REMEMBERING THE DUKE
The grave--high on a hilltop overlooking Newport Harbor--remains unmarked.
It is an ironically low-profile final resting place for a larger-than-life man who spent a lifetime in the public eye.
But that doesn’t stop John Wayne’s loyal fans from making a pilgrimage to Pacific View Memorial Park, in Corona del Mar, to pay their respects to the actor, who died of cancer at the age of 72 in 1979.
“We don’t have a steady parade of people; I’d say we get probably a half-dozen families a month,” said John Vibert, president of the memorial park. “We still have people who ask to leave some type of floral tribute. We suggest they leave it at the foot of the flagpole.”
When visitors ask where Wayne’s grave is, Vibert said, “we just tell them if you drive by the mausoleum, you have passed by maybe 50 feet from it.”
Vibert hasn’t noticed any increase in the number of fans visiting on the anniversaries of Wayne’s death, and he doesn’t expect any increase on Tuesday, the sixth anniversary.
“I don’t think that’s as important to his admirers as the memory of the man himself,” he said. “He was a latter-day hero, there’s no doubt about it. And he was greatly admired by so many people.
“He’s definitely not forgotten.”
From the heroic-sized, 9-foot-tall bronze statue at the entrance to John Wayne Airport to the Sheriff’s Department’s two new helicopters, dubbed Duke I and Duke II, it is clear that Orange County hasn’t forgotten that he made it his home the last 14 years of his life.
Home was a sprawling bay-front house in Bayshores, an exclusive Newport Beach community where Wayne and his family moved a year after his 1964 lung cancer operation.
Although it was sold in 1980 for $4.5 million and has been extensively remodeled, the house that Ringo Kid-Hondo Lane-Big Jim McLain-Rooster Cogburn once called home has lost none of its allure.
Six years after Wayne’s death, visitors to the gate-guarded community still ask where the Duke lived.
“That happens daily almost,” said Jack Riley, who lives two houses from the former Wayne residence. “They stop out in front of the house and ask all the time, especially workmen. It’s surprising how many people know he lived here. I have to explain to them the house is nothing like he had it.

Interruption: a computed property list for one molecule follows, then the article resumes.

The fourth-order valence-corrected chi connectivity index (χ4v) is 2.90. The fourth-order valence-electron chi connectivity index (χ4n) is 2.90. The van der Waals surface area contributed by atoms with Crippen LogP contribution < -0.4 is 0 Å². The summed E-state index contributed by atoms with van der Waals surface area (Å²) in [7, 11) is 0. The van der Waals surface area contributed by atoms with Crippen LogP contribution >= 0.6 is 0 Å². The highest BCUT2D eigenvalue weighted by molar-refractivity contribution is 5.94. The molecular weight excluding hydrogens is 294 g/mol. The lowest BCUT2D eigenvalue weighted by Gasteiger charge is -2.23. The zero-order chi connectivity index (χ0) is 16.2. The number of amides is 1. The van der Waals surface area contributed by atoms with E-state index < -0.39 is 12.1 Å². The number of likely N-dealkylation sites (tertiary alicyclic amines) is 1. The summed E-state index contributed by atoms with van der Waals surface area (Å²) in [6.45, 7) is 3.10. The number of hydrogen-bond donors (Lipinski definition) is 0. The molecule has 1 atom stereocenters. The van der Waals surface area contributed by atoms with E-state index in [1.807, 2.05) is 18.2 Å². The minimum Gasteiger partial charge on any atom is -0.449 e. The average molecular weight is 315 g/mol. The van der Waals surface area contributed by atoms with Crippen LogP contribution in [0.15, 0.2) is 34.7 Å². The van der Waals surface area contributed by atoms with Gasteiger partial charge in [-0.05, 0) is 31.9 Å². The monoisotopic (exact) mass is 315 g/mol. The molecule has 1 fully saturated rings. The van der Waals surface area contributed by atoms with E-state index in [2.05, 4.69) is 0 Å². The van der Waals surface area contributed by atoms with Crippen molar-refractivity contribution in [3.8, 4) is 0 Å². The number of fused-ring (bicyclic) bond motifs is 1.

The new owners tore down three-fourths of it and completely rebuilt it.”
Riley said he isn’t a John Wayne “fan.”
“Oh no, I’m not a fan of any movie star,” he said. “But I always liked John. I just remember the nice, casual acquaintance everyone had with him. He was good friends to the whole neighborhood.
“The reason he loved Bayshores is because nobody bothered him. As he’d go in and out, he’d wave to us or say ‘hi,’ but, normally speaking, the people in Bayshores didn’t pay any more attention to him than the other neighbors.”
That wasn’t the case, however with the tourists on the harbor cruise boats that regularly passed by Wayne’s house. When Wayne was alive, the house with the green-and-white-striped awnings was the harbor tour’s most popular attraction. For many, it still is.
“A lot of times, people come down here just to see John Wayne’s house,” said cruise boat skipper Vance Severance, who remembers how, during the 1970s, passengers frequently caught a glimpse of Wayne sitting out on his red-brick patio.
“He’d see the boat go by and see everyone taking pictures and he’d always go out of his way to wave at everybody,” recalled Severance. “It was just a sight most people would never see in a lifetime.”
“Most of them were thrilled to see him,” agreed cruise boat skipper Thom Isensee. “It was basically hero-worship, and it still pretty much is.”
“Oh, I like John Wayne,” acknowledged Lori Palmer, a visitor from Michigan who had just taken a harbor cruise. “I just like the person he was--everything about him, really: the way he talked, the way he acted, the way he looked. Everyone says he was a man’s man, but I think men and women liked him the same.”
As for seeing the Duke’s former domain, Palmer smiled and said, “It was neat seeing something you had heard about. I’m always impressed seeing famous people’s homes. Just knowing that he lived there . . . It would have been nice if he could come out and wave now.”
Standing on his patio with members of a documentary film crew and a local journalist one sunny morning in 1977, a still-healthy John Wayne was asked whether he found much privacy in Newport Beach.